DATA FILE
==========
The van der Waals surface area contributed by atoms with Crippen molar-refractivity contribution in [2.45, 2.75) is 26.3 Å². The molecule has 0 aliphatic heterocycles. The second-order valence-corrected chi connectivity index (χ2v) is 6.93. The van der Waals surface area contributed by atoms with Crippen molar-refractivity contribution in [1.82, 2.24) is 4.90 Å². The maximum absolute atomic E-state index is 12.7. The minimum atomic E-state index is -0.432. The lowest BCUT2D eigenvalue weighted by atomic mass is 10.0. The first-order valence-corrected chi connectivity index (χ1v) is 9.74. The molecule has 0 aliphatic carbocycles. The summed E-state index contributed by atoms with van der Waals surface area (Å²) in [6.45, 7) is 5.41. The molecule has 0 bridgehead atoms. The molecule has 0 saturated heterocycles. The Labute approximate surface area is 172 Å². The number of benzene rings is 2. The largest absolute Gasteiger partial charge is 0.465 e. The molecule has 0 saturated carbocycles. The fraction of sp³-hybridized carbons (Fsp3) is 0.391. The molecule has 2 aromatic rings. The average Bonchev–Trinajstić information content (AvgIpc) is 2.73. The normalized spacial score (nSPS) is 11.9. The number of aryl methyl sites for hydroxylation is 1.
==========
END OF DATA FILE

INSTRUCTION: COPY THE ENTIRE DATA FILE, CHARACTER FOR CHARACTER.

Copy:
The van der Waals surface area contributed by atoms with Crippen molar-refractivity contribution in [2.45, 2.75) is 26.3 Å². The molecule has 0 aliphatic heterocycles. The second-order valence-corrected chi connectivity index (χ2v) is 6.93. The van der Waals surface area contributed by atoms with Crippen molar-refractivity contribution in [1.82, 2.24) is 4.90 Å². The maximum absolute atomic E-state index is 12.7. The minimum atomic E-state index is -0.432. The lowest BCUT2D eigenvalue weighted by atomic mass is 10.0. The first-order valence-corrected chi connectivity index (χ1v) is 9.74. The molecule has 0 aliphatic carbocycles. The summed E-state index contributed by atoms with van der Waals surface area (Å²) in [6.45, 7) is 5.41. The molecule has 0 bridgehead atoms. The molecule has 0 saturated heterocycles. The Labute approximate surface area is 172 Å². The number of benzene rings is 2. The largest absolute Gasteiger partial charge is 0.465 e. The molecule has 0 saturated carbocycles. The fraction of sp³-hybridized carbons (Fsp3) is 0.391. The molecule has 2 aromatic rings. The average Bonchev–Trinajstić information content (AvgIpc) is 2.73. The normalized spacial score (nSPS) is 11.9. The number of aryl methyl sites for hydroxylation is 1.